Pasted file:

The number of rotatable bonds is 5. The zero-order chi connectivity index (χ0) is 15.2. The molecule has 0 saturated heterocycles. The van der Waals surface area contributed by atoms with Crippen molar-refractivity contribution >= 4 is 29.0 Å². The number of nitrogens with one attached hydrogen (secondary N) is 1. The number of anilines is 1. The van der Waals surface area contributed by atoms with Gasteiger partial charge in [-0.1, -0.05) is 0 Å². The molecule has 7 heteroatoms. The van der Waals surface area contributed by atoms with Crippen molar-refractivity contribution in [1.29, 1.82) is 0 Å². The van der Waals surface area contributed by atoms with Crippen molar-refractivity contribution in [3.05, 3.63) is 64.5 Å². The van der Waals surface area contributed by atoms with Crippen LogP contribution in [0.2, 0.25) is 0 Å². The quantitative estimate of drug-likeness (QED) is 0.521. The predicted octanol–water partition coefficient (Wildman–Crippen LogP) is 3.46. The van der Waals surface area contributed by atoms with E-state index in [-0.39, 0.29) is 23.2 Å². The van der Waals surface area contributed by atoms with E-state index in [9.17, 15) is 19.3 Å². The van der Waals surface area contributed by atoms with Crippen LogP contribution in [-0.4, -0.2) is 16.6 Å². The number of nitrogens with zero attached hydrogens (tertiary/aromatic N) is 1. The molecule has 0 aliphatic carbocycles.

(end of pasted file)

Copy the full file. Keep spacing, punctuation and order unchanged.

The number of rotatable bonds is 5. The zero-order chi connectivity index (χ0) is 15.2. The molecule has 0 saturated heterocycles. The van der Waals surface area contributed by atoms with Crippen molar-refractivity contribution >= 4 is 29.0 Å². The number of nitrogens with one attached hydrogen (secondary N) is 1. The number of anilines is 1. The van der Waals surface area contributed by atoms with Gasteiger partial charge in [-0.1, -0.05) is 0 Å². The molecule has 7 heteroatoms. The van der Waals surface area contributed by atoms with Crippen molar-refractivity contribution in [1.29, 1.82) is 0 Å². The van der Waals surface area contributed by atoms with Crippen molar-refractivity contribution in [3.05, 3.63) is 64.5 Å². The van der Waals surface area contributed by atoms with Crippen LogP contribution in [0.2, 0.25) is 0 Å². The quantitative estimate of drug-likeness (QED) is 0.521. The predicted octanol–water partition coefficient (Wildman–Crippen LogP) is 3.46. The van der Waals surface area contributed by atoms with E-state index in [-0.39, 0.29) is 23.2 Å². The van der Waals surface area contributed by atoms with E-state index in [9.17, 15) is 19.3 Å². The van der Waals surface area contributed by atoms with Crippen LogP contribution in [-0.4, -0.2) is 16.6 Å². The number of nitrogens with zero attached hydrogens (tertiary/aromatic N) is 1. The molecule has 0 aliphatic carbocycles.